I’d never even heard the word “purist” thrown at a libertarian until this election. Previously, I heard “not a libertarian” and “is a libertarian.” The idea that someone could be a libertarian without being… a libertarian… was nonsense. Maybe people were throwing it out in 2008, I don’t know; I was a bit young then. 2012 I wrote in Ron Paul anyway. I might have voted for Johnson, I don’t recall. It was a decision I struggled with. Loyalty is important to me. Once I pick a candidate, I pick a candidate.
Come to think of it, having an LNC nominate a candidate is somewhat counter to the party’s principles anyway. It’s not fully counter to it, but it doesn’t make sense. The Libertarian Party should handle its candidates exactly how it’s doing, except that an “official” nomination shouldn’t have been given to Johnson. We don’t do it that way with other offices–in fact, that’s been a problem in the past, with that Invictus clown who declared himself a libertarian. No LNC nominated him to be the party’s candidate. He simply said he was, and thus he was a libertarian candidate for that office.
Why do we change the rules when we’re discussing the Presidency?
The Libertarian Party just generally does strange stuff when it comes to the White House. Nominating a candidate at all is a great symbol of that. John McAfee is a Libertarian presidential candidate because he says he is. End of story, just like Invictus was a Libertarian representative candidate because he said he was.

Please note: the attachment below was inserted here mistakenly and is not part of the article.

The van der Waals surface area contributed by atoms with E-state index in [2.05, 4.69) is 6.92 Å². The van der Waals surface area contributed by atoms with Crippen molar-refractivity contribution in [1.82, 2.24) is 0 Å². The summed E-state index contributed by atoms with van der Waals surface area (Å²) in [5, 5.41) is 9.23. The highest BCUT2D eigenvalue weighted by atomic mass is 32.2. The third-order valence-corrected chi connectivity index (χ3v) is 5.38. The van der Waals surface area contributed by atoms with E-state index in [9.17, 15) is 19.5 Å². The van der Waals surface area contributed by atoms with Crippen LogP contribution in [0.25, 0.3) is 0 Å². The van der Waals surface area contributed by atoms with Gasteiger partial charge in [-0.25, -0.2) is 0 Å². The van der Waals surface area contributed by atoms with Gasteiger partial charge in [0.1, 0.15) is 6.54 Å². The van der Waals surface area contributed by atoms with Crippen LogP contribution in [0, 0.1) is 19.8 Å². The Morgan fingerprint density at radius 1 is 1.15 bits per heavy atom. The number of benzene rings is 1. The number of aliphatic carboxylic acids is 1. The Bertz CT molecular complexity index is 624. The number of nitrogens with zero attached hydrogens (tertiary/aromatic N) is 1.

That is something that needs to be addressed and fixed: the Libertarian Party’s insanity regarding the Oval Office. The party totally loses its mind when it starts looking at the White House, and I think that we even have an “official” candidate is the best example of that–if not that, then how about the fact that this “official” candidate stands counter to the party’s platform?
I had no idea that McAfee was still interested in the 2016 race. This is probably my fault for not following him closely, but half of the stuff he shares–if not 90%–is regarding his I.T. firm, not politics, and many of his official candidate accounts have been quiet since the LNC stupidly gave the nomination to a guy who couldn’t possibly stand up to Trump and Hillary. Even after my endorsement, I made it clear that it was still a toss-up, and that I might still vote for McAfee. There’s no “might” to it now.
I’m still shocked every time I see a libertarian preaching the value of arbitrary term limit. Someone just posted this to a Voluntaryist / Anarchist group I’m in, along with a Gary Johnson video–ugh:
Want to do one thing that will help end tyranny? Force incumbents to have term limits. Vote them OUT!
Okay, well… See? This is self-contradictory.
For one, if you’re forcing incumbents out, then you’re hardly moving away from tyranny. In fact, you’re moving toward tyranny, by purposely creating legislation that is specifically designed to limit voters’ choices and, in some cases, to override their expressed wishes. This is the libertarian position? I honestly don’t see how.
“Oh, sorry! I’d love a third term of Jesus / Gandhi. But term limits.”
If American voters wish to give Barack Obama a third time, then by what right does anyone step up and say, “No, I’m sorry you all voted for him, but I’m not going to let him have a third term”? If the majority has elected the candidate for a third time, then, ipso facto, only a minority wishes the candidate to not get a third term. How presumptuous to say, “No, I don’t care that you’re the majority and we’re the minority. We’re making a law that overrules you.”
And this is the libertarian position?